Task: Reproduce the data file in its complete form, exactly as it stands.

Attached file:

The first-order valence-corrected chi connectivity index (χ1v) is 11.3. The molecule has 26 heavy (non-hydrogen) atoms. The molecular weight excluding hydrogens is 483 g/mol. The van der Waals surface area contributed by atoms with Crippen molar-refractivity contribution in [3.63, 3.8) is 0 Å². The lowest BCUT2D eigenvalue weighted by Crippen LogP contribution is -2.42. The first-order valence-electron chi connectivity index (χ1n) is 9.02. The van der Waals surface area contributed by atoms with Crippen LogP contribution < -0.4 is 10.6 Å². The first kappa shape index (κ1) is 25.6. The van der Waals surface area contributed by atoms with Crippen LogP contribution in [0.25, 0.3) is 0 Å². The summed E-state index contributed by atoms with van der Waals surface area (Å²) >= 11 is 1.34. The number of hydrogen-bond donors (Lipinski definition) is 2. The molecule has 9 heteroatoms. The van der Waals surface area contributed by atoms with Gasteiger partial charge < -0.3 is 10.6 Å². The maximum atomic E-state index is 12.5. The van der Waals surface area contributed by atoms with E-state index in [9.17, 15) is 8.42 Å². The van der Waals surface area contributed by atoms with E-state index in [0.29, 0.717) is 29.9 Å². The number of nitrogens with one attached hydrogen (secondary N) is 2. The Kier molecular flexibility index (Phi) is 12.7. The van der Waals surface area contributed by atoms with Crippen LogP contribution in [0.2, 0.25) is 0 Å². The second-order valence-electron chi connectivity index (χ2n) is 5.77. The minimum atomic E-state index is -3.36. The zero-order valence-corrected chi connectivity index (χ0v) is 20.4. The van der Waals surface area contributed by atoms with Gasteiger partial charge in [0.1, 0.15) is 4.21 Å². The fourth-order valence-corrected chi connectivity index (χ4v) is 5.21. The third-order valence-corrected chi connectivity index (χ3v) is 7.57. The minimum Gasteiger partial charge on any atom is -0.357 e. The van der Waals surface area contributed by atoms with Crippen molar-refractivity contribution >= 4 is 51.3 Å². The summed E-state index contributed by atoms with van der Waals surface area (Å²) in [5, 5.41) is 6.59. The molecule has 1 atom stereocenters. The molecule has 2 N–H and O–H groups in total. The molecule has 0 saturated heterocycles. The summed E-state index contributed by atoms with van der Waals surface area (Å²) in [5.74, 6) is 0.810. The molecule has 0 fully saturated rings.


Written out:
The first-order valence-corrected chi connectivity index (χ1v) is 11.3. The molecule has 26 heavy (non-hydrogen) atoms. The molecular weight excluding hydrogens is 483 g/mol. The van der Waals surface area contributed by atoms with Crippen molar-refractivity contribution in [3.63, 3.8) is 0 Å². The lowest BCUT2D eigenvalue weighted by Crippen LogP contribution is -2.42. The first-order valence-electron chi connectivity index (χ1n) is 9.02. The van der Waals surface area contributed by atoms with Crippen LogP contribution < -0.4 is 10.6 Å². The first kappa shape index (κ1) is 25.6. The van der Waals surface area contributed by atoms with Crippen LogP contribution in [0.25, 0.3) is 0 Å². The summed E-state index contributed by atoms with van der Waals surface area (Å²) >= 11 is 1.34. The number of hydrogen-bond donors (Lipinski definition) is 2. The molecule has 9 heteroatoms. The van der Waals surface area contributed by atoms with Gasteiger partial charge < -0.3 is 10.6 Å². The maximum atomic E-state index is 12.5. The van der Waals surface area contributed by atoms with E-state index in [9.17, 15) is 8.42 Å². The van der Waals surface area contributed by atoms with E-state index in [0.29, 0.717) is 29.9 Å². The number of nitrogens with one attached hydrogen (secondary N) is 2. The Kier molecular flexibility index (Phi) is 12.7. The van der Waals surface area contributed by atoms with Crippen LogP contribution in [0.2, 0.25) is 0 Å². The second-order valence-electron chi connectivity index (χ2n) is 5.77. The minimum atomic E-state index is -3.36. The zero-order valence-corrected chi connectivity index (χ0v) is 20.4. The van der Waals surface area contributed by atoms with Gasteiger partial charge in [0.1, 0.15) is 4.21 Å². The fourth-order valence-corrected chi connectivity index (χ4v) is 5.21. The third-order valence-corrected chi connectivity index (χ3v) is 7.57. The minimum Gasteiger partial charge on any atom is -0.357 e. The van der Waals surface area contributed by atoms with Crippen molar-refractivity contribution >= 4 is 51.3 Å². The summed E-state index contributed by atoms with van der Waals surface area (Å²) in [5, 5.41) is 6.59. The molecule has 1 atom stereocenters. The molecule has 2 N–H and O–H groups in total. The molecule has 0 saturated heterocycles. The summed E-state index contributed by atoms with van der Waals surface area (Å²) in [5.74, 6) is 0.810. The molecule has 0 fully saturated rings.